This article captures a number of my own thoughts about the “problems” of social media – I especially like the “keeping up with the Joneses” analogy.
Our desire to capture and communicate a positive identity has always existed. Keeping diaries was all the rage for millions of our Victorian era predecessors. Social media is the latest manifestation. It’s something we brought into existence, not something that happened to us. Its skeleton is a vast network of algorithms, built to reflect and take advantage of our desires and behaviours.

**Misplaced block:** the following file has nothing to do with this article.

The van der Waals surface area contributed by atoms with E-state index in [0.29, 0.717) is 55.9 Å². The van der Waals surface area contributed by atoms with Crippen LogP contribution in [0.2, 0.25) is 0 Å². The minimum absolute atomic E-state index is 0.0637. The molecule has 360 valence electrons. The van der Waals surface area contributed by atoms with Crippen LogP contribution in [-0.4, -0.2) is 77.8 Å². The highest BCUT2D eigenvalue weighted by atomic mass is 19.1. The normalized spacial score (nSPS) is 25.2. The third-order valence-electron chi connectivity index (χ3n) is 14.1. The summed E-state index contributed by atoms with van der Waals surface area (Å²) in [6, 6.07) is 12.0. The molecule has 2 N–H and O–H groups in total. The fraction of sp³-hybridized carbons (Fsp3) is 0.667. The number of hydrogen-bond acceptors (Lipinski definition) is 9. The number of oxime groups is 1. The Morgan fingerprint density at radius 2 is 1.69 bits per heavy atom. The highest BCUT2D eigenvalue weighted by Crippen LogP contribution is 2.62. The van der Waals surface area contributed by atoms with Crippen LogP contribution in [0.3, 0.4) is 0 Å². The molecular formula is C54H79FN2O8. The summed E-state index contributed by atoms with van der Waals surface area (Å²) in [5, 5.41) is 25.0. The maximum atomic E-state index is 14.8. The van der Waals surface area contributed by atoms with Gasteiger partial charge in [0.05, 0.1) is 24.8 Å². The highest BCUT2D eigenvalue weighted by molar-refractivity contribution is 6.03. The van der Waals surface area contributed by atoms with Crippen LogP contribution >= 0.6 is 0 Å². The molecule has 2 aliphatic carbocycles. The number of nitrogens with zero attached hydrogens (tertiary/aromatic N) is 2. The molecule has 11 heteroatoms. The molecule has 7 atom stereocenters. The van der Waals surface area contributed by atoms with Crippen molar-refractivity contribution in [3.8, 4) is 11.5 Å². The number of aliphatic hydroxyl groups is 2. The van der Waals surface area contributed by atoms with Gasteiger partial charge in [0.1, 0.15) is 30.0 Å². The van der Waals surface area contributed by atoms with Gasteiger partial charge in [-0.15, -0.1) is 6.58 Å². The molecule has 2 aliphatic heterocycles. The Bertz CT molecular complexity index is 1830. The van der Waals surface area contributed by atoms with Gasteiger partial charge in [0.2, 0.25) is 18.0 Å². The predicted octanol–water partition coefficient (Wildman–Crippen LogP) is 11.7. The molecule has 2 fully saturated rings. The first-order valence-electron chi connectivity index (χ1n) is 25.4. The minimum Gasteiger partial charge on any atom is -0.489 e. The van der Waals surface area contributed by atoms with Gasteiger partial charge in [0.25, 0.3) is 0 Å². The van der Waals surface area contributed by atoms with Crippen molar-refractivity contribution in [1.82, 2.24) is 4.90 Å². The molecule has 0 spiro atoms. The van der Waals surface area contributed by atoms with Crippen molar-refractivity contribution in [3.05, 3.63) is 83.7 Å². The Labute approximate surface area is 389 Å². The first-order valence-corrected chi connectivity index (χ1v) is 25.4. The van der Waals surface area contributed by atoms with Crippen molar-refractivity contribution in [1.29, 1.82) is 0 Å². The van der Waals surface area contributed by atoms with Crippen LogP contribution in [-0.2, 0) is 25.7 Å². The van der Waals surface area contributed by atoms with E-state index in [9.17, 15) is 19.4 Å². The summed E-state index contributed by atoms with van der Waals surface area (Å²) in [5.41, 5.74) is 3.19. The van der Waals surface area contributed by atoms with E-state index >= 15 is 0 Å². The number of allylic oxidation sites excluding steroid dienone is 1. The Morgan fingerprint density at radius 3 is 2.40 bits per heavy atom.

One of these behaviours — social comparison — was captured perfectly in 1913, when a US comic strip coined the phrase ‘keeping up with the Joneses’. The comic resonated with millions of Americans, capturing the anxiety and misery of looking over the fence to our neighbors for comparison and benchmarks for success.
Today we can see far beyond that fence. The average Facebook user can see into the lives of 338 friends. Naturally, we’re starting to wonder if our expanded line of sight could be having a negative impact on our mental health.
Kudos to Roxie Nafousi for sharing her story and to the social experiment for the BBC World Service’s 100 World series.